The world is diminished today with the loss of Paul Newman. It is easy to be a fan of Cool Hand Luke, but Newman's philanthropy is what astounds me the most.
My first introduction to Newman was in Cat on a Hot Tin Roof. He was quite a Brick--a pretty brave role for any man to play during that time. I promptly followed that viewing with Long Hot Summer and then the rest of his work followed.
In 2003, I saw Newman live in the Broadway production of "Our Town" that moved from his wife's Connecticut theater. He played the role of the Stage Manager and one image of him in that role is indelible for me. After visiting her childhood, when Emily is overwhelmed by all she didn't notice, she begs the Stage Manager to "take her back" to her grave. As the Stage Manager sitting on Emily's grave, Newman responded by holding his arms open wide. God should greet us all that way.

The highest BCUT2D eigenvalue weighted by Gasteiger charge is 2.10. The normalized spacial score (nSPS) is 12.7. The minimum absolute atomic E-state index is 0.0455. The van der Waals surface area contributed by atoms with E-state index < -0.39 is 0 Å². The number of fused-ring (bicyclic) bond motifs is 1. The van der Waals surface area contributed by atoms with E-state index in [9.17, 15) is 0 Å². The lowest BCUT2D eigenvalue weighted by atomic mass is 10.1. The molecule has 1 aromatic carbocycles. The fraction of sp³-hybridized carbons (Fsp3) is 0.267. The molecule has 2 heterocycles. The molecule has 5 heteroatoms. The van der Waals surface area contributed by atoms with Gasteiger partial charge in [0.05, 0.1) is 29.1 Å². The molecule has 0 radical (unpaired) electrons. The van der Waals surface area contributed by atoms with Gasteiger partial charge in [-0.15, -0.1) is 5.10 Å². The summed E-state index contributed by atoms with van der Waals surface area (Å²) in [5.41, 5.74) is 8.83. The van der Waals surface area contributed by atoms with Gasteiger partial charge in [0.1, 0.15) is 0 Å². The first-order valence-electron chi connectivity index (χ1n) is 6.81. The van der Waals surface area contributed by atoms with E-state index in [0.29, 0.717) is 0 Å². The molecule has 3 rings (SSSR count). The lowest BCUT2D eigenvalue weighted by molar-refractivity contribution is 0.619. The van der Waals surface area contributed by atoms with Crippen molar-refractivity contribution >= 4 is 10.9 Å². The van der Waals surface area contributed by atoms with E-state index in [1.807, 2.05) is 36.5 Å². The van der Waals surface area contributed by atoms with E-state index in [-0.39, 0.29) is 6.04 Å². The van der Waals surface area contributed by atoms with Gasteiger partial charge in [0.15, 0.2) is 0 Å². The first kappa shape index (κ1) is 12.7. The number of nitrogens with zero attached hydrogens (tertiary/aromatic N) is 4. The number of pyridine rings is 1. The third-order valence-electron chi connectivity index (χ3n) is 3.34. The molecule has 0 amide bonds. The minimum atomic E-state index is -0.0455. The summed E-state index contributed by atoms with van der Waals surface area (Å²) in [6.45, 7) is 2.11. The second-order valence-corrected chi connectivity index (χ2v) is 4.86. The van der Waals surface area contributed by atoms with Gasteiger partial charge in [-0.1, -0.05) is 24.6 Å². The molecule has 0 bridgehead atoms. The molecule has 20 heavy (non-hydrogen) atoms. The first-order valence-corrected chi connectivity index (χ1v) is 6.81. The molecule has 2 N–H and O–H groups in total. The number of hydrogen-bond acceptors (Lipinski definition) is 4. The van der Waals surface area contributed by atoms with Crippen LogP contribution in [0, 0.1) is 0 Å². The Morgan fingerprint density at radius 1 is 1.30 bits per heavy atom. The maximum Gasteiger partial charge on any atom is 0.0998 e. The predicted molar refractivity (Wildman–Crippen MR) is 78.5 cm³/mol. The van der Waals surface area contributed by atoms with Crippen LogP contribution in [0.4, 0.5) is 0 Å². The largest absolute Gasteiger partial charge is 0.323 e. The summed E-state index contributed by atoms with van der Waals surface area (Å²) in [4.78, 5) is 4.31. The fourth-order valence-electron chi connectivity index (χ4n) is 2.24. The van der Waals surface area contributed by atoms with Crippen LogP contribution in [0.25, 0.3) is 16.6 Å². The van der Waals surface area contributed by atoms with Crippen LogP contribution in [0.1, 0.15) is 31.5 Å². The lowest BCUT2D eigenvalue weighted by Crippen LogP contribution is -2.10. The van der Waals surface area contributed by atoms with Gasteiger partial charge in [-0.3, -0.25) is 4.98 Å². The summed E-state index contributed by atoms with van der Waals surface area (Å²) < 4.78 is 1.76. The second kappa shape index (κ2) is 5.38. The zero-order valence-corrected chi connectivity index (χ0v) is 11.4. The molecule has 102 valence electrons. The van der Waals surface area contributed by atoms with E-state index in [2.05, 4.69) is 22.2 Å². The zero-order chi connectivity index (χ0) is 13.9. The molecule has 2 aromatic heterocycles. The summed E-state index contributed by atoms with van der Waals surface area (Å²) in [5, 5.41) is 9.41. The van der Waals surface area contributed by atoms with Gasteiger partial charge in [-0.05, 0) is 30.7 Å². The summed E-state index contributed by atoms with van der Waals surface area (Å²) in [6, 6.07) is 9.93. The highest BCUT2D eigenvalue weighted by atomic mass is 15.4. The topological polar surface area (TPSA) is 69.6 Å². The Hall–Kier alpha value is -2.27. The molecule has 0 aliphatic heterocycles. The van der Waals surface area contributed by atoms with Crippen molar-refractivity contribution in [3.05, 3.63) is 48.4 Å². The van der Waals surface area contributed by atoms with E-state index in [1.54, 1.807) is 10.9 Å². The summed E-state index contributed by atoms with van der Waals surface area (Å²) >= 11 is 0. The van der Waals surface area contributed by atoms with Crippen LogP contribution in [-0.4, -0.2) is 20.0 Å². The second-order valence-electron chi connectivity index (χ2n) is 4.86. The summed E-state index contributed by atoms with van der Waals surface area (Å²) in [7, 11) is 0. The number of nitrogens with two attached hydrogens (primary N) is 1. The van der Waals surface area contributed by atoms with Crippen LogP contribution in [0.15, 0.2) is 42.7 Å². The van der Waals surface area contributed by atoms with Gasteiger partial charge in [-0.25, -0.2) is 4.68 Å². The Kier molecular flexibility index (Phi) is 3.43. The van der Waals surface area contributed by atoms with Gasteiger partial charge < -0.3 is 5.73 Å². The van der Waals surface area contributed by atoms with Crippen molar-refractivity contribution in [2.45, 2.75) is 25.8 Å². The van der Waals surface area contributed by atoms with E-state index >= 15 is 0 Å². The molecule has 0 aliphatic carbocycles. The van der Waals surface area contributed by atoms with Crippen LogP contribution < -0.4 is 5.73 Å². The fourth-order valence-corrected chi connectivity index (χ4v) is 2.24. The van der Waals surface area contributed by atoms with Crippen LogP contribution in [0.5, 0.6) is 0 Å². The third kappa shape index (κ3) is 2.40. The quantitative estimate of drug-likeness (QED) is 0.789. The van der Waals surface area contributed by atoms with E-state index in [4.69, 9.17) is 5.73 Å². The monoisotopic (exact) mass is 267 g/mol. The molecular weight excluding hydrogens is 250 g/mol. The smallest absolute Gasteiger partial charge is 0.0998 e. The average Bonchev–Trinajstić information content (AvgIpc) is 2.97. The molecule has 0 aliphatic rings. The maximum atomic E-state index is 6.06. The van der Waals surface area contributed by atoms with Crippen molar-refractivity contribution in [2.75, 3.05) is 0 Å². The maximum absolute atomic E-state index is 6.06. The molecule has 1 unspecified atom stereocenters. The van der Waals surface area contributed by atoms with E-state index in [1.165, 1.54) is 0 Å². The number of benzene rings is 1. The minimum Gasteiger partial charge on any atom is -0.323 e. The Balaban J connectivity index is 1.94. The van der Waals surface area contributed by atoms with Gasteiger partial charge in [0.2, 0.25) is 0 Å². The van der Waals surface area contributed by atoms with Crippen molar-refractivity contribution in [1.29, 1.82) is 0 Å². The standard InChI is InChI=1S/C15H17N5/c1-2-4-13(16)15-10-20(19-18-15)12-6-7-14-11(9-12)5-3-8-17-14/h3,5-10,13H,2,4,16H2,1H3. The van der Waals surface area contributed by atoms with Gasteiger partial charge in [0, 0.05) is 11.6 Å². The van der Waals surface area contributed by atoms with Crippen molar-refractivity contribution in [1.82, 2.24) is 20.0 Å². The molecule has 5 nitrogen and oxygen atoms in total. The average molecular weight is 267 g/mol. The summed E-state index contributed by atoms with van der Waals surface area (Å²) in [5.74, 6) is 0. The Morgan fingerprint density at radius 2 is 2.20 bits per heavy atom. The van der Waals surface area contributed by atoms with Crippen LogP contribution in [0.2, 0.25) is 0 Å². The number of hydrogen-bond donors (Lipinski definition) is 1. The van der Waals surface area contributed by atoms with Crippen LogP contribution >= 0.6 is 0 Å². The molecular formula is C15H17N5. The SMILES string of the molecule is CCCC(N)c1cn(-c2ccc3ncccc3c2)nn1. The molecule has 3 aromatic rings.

Words Newman spoke in that role are comforting me tonight, "We all know that something is eternal. And it ain't houses and it ain't names, and it ain't earth, and it ain't even the stars . . . everybody knows in their bones that something is eternal, and that something has to do with human beings. All the greatest people ever lived have been telling us that for five thousand years and yet you'd be surprised how people are always losing hold of it. There's something way down deep that's eternal about every human being." Thank you Thornton Wilder.
Thank you, Mr. Newman. For your performances, your humanity, your kindness and your joy. You will be greatly missed.